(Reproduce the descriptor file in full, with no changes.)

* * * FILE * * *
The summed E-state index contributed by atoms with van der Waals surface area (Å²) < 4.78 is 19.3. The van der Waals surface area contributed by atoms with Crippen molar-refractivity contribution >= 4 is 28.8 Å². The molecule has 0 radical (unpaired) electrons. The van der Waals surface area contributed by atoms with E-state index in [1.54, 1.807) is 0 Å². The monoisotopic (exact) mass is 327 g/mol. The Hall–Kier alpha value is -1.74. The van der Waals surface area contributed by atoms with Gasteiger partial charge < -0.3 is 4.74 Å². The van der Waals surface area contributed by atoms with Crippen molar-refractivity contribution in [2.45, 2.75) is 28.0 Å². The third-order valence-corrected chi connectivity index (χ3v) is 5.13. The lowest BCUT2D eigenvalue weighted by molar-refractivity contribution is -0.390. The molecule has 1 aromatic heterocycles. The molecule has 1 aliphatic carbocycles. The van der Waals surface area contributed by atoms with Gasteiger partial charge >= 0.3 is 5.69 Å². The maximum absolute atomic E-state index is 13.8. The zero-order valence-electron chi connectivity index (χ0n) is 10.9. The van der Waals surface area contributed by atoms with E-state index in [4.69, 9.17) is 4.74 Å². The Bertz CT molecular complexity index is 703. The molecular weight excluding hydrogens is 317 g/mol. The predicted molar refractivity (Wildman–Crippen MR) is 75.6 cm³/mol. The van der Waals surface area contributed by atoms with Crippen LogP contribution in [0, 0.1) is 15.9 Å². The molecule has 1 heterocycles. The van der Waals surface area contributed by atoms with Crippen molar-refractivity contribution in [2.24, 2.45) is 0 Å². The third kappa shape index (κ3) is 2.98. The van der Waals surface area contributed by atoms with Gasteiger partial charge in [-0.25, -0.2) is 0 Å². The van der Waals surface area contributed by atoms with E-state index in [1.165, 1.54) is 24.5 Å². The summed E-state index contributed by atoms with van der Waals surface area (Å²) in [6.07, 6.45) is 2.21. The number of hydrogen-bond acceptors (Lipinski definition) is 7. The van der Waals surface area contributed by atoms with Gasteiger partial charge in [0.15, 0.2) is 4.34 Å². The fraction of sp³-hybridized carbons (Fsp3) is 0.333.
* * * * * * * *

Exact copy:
The summed E-state index contributed by atoms with van der Waals surface area (Å²) < 4.78 is 19.3. The van der Waals surface area contributed by atoms with Crippen molar-refractivity contribution >= 4 is 28.8 Å². The molecule has 0 radical (unpaired) electrons. The van der Waals surface area contributed by atoms with E-state index in [1.54, 1.807) is 0 Å². The monoisotopic (exact) mass is 327 g/mol. The Hall–Kier alpha value is -1.74. The van der Waals surface area contributed by atoms with Gasteiger partial charge < -0.3 is 4.74 Å². The van der Waals surface area contributed by atoms with Crippen molar-refractivity contribution in [2.45, 2.75) is 28.0 Å². The third-order valence-corrected chi connectivity index (χ3v) is 5.13. The lowest BCUT2D eigenvalue weighted by molar-refractivity contribution is -0.390. The molecule has 1 aromatic heterocycles. The molecule has 1 aliphatic carbocycles. The van der Waals surface area contributed by atoms with Gasteiger partial charge >= 0.3 is 5.69 Å². The maximum absolute atomic E-state index is 13.8. The zero-order valence-electron chi connectivity index (χ0n) is 10.9. The van der Waals surface area contributed by atoms with E-state index in [4.69, 9.17) is 4.74 Å². The Bertz CT molecular complexity index is 703. The molecular weight excluding hydrogens is 317 g/mol. The predicted molar refractivity (Wildman–Crippen MR) is 75.6 cm³/mol. The van der Waals surface area contributed by atoms with Crippen LogP contribution in [0, 0.1) is 15.9 Å². The molecule has 1 heterocycles. The van der Waals surface area contributed by atoms with Crippen molar-refractivity contribution in [2.24, 2.45) is 0 Å². The third kappa shape index (κ3) is 2.98. The van der Waals surface area contributed by atoms with Gasteiger partial charge in [-0.25, -0.2) is 0 Å². The van der Waals surface area contributed by atoms with E-state index in [1.165, 1.54) is 24.5 Å². The summed E-state index contributed by atoms with van der Waals surface area (Å²) in [6.07, 6.45) is 2.21. The number of hydrogen-bond acceptors (Lipinski definition) is 7. The van der Waals surface area contributed by atoms with Gasteiger partial charge in [0.15, 0.2) is 4.34 Å². The fraction of sp³-hybridized carbons (Fsp3) is 0.333.